Supporting Hydration With Jelly Drops
The topic of dehydration and dementia is so important. People living with dementia can struggle with their water intake, and recent research* has shown that understanding ways to stay hydrated was a real priority for them and their carers.
Which is why we’re so pleased to have discovered Jelly Drops. These water sweets are designed to help people increase their fluid intake – 16 drops are equal to a glass of water (200ml). Backed by the Alzheimer’s Society and hailed as “life-saving” by families and carers alike, we spoke with their founder Lewis Hornby to understand how his time in a care home helped him develop this innovative hydration aid.
You can learn more about supporting hydration with Jelly Drops by watching our interview with Lewis below. Or keep reading, we go into detail on dehydration and dementia before turning our attention to the hydrating sweets that are transforming how people up their water consumption.
Dehydration And Dementia
As we age we become more susceptible to dehydration. There’s a few reasons for this – older adults naturally have less water in their bodies, they are often less thirsty and medication can also play a role.
And when our loved ones have a cognitive impairment, the dehydration risk increases because:
- They forget to drink, or how to drink: The part of your brain that signals when you’re dehydrated doesn’t always work as it should when it comes to dementia (this is especially true with Alzheimer’s disease and vascular dementia). And if your loved one can’t recongise when they’re thirsty, and are not prompted to drink then they could become dehydrated. There are other problems, such as not being able to drink so easily from a cup or straw. People living with dementia may also lose the ability to problem solve, so whilst they may find themselves thirsty they don’t see drinking water as the solution.
- Fear of water: Water is linked to going to the toilet, drinking and bathing – all daily habits which become more difficult for people living with dementia. As a result, they can often develop a fear of water that makes increasing fluid intake more difficult.
- Incontinence and mobility issues: If your elderly parent has continence issues or finds it hard to move around, they may decrease their water intake so they don’t need to go to the bathroom as much.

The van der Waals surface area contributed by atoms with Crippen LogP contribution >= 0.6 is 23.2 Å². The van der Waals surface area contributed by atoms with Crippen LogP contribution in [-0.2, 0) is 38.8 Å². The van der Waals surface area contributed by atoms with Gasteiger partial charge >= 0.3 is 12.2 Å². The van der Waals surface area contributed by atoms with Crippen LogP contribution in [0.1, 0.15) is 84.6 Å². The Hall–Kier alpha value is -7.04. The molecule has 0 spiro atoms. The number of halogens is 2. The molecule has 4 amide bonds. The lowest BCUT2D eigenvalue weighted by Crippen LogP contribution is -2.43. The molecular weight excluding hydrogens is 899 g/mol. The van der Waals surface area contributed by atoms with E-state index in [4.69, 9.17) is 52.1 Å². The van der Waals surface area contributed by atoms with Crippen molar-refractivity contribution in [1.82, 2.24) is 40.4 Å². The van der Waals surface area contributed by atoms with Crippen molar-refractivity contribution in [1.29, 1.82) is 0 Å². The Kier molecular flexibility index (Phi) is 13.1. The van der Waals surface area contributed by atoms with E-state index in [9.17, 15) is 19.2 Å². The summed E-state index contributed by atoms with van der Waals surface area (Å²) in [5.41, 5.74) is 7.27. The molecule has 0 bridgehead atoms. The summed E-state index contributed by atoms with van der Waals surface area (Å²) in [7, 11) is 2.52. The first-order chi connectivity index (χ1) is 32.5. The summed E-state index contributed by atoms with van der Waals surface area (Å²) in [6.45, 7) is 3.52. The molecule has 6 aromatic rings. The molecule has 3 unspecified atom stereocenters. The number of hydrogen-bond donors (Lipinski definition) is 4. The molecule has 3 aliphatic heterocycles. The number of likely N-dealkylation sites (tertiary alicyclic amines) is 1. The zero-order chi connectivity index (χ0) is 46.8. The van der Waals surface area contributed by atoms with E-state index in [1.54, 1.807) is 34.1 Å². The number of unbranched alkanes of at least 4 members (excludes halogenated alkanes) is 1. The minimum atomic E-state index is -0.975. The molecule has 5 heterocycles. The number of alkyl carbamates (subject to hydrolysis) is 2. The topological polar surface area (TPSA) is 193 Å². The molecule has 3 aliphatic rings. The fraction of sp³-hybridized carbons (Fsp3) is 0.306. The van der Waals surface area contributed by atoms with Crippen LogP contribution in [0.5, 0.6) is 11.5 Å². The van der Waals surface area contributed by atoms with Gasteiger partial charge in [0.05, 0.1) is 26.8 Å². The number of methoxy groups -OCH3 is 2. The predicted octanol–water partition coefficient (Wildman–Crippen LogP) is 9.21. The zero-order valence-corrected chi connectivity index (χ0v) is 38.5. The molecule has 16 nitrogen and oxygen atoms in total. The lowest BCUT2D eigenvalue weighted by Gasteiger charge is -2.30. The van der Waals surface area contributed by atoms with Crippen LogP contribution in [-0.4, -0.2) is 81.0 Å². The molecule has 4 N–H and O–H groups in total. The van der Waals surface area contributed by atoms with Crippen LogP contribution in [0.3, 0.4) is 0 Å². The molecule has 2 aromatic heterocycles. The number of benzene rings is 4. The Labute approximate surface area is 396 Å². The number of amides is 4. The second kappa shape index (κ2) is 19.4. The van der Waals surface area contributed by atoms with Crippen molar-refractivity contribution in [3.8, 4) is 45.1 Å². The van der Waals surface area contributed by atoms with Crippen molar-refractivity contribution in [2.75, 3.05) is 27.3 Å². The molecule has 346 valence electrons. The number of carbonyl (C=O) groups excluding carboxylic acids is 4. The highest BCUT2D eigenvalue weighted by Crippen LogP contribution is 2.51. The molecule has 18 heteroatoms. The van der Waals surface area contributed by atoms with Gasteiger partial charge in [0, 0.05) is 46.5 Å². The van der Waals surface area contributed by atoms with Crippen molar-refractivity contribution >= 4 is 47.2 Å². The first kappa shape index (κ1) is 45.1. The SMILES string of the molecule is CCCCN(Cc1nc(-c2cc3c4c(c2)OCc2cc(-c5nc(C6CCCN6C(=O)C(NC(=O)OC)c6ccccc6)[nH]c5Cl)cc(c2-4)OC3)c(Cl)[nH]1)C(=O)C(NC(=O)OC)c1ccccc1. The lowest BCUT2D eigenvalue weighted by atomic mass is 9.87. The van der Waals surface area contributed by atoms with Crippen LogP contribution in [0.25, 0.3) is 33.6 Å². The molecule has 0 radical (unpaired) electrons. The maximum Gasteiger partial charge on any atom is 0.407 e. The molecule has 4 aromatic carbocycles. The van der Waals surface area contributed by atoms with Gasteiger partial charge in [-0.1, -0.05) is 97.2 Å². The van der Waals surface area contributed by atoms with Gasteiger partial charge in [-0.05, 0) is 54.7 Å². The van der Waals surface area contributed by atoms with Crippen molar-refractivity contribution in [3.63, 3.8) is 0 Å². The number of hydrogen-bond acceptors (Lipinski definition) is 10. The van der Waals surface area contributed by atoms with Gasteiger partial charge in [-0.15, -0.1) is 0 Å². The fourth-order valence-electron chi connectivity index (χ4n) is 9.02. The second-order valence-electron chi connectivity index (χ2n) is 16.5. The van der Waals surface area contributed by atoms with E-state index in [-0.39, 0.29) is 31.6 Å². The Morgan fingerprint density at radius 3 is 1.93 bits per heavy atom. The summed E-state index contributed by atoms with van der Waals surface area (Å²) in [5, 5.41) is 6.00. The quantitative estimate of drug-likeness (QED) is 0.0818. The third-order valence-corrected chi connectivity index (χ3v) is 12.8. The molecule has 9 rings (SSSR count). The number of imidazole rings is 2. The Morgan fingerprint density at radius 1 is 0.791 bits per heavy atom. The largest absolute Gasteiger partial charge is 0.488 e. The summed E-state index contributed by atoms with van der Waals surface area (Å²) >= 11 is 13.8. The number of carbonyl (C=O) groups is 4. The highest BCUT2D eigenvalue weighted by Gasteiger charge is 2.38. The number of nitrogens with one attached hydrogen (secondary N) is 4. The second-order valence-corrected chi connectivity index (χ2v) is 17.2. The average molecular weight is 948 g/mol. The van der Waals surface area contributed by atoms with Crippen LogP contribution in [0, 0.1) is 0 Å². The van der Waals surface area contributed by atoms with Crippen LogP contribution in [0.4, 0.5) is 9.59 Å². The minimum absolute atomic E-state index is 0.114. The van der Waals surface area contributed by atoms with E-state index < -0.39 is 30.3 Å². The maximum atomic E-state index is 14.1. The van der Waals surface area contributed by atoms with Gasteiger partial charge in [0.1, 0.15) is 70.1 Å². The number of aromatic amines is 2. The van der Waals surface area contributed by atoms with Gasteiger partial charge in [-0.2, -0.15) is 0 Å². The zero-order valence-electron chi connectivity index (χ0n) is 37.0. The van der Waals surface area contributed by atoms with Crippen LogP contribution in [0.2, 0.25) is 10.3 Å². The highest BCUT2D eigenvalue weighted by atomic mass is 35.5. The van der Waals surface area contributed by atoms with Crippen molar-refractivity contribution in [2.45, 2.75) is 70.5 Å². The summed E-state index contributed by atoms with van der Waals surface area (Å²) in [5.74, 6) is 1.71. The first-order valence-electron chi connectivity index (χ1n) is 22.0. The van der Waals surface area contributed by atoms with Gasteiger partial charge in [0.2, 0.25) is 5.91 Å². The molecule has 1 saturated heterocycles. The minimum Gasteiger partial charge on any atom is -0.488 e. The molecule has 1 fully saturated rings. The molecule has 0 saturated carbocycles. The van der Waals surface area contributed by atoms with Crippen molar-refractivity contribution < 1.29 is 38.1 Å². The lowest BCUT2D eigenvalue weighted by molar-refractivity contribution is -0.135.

How Much Fluid Should An Elderly Person Drink?
On average, older adults need between 1.5 litres to 2 litres of liquid a day. And when they find it harder to take liquid in, or have to rely on carers for hydration, it’s easy to see why dehydration can become a problem.
The elderly only have to lose 2% of their body fluid to be mildly dehydrated, and 3-4% to experience severe dehydration that could result in hospital admission.
Symptoms Of Dehydration In Elderly
Dehydration can make the symptoms of dementia worse by increasing your loved one’s levels of confusion, concentration and irritability. They are at a higher risk of falling over and it can also lead to more urinary tract infections.
Look out for these telltale signs and symptoms of dehydration:
- Dry mouth, tongue and lips
- Sunken eyes
- Dizziness when they stand up
- Dark urine
If you’re wondering how to get someone to drink more water, then Jelly Drops are a great hydration solution. These hydrating sweets are 95% water, sugar free, vegan and help people with dementia to increase their water intake independently.
The Inspiration Behind Jelly Drops
The idea for a sweet to boost elderly water intake came about when Lewis’ Grandma Pat was admitted to hospital. The family was told to expect the worse, but it turned out to be severe dehydration and after an IV drip, she was back to her happy self.
It showed Lewis just how interlinked dementia and dehydration are, and he made finding a solution the focus of his graduation project at design school.